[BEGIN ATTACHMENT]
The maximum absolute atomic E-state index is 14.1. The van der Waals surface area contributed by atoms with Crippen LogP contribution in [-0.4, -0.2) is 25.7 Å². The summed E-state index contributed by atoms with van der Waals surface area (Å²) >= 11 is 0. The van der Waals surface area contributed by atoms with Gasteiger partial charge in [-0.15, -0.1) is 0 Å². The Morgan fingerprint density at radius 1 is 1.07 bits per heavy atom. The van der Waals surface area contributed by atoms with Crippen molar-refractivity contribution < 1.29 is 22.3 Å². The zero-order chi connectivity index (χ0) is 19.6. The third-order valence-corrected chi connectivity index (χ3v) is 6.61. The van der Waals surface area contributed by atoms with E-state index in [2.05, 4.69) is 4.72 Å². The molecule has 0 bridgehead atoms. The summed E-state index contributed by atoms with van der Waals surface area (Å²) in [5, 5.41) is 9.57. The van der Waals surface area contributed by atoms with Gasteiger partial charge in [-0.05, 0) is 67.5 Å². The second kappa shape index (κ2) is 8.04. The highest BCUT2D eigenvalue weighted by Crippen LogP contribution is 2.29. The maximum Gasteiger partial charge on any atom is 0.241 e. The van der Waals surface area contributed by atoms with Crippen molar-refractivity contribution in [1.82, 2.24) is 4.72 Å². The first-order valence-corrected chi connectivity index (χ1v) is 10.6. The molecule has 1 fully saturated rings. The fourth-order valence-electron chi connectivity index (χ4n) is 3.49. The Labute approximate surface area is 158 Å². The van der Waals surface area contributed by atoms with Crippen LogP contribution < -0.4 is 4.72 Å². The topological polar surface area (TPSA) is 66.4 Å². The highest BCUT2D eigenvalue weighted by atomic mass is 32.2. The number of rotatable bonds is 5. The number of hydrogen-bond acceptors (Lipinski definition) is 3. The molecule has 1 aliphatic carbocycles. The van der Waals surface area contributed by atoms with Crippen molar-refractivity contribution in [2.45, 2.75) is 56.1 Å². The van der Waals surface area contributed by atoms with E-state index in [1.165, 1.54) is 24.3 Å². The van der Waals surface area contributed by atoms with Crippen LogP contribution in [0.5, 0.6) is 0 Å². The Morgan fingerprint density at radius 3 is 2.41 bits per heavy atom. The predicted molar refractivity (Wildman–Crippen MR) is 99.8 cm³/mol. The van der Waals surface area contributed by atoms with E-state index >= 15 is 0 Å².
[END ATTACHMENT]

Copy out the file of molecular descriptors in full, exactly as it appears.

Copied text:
The maximum absolute atomic E-state index is 14.1. The van der Waals surface area contributed by atoms with Crippen LogP contribution in [-0.4, -0.2) is 25.7 Å². The summed E-state index contributed by atoms with van der Waals surface area (Å²) >= 11 is 0. The van der Waals surface area contributed by atoms with Gasteiger partial charge in [-0.15, -0.1) is 0 Å². The Morgan fingerprint density at radius 1 is 1.07 bits per heavy atom. The van der Waals surface area contributed by atoms with Crippen molar-refractivity contribution < 1.29 is 22.3 Å². The zero-order chi connectivity index (χ0) is 19.6. The third-order valence-corrected chi connectivity index (χ3v) is 6.61. The van der Waals surface area contributed by atoms with E-state index in [2.05, 4.69) is 4.72 Å². The molecule has 0 bridgehead atoms. The summed E-state index contributed by atoms with van der Waals surface area (Å²) in [5, 5.41) is 9.57. The van der Waals surface area contributed by atoms with Gasteiger partial charge in [-0.05, 0) is 67.5 Å². The second kappa shape index (κ2) is 8.04. The highest BCUT2D eigenvalue weighted by Crippen LogP contribution is 2.29. The maximum Gasteiger partial charge on any atom is 0.241 e. The van der Waals surface area contributed by atoms with Crippen molar-refractivity contribution in [1.82, 2.24) is 4.72 Å². The first-order valence-corrected chi connectivity index (χ1v) is 10.6. The molecule has 1 fully saturated rings. The fourth-order valence-electron chi connectivity index (χ4n) is 3.49. The Labute approximate surface area is 158 Å². The van der Waals surface area contributed by atoms with Crippen LogP contribution < -0.4 is 4.72 Å². The topological polar surface area (TPSA) is 66.4 Å². The highest BCUT2D eigenvalue weighted by atomic mass is 32.2. The number of rotatable bonds is 5. The number of hydrogen-bond acceptors (Lipinski definition) is 3. The molecule has 1 aliphatic carbocycles. The van der Waals surface area contributed by atoms with Crippen molar-refractivity contribution in [2.45, 2.75) is 56.1 Å². The van der Waals surface area contributed by atoms with E-state index in [1.165, 1.54) is 24.3 Å². The van der Waals surface area contributed by atoms with Crippen LogP contribution in [0.5, 0.6) is 0 Å². The Morgan fingerprint density at radius 3 is 2.41 bits per heavy atom. The predicted molar refractivity (Wildman–Crippen MR) is 99.8 cm³/mol. The van der Waals surface area contributed by atoms with E-state index >= 15 is 0 Å².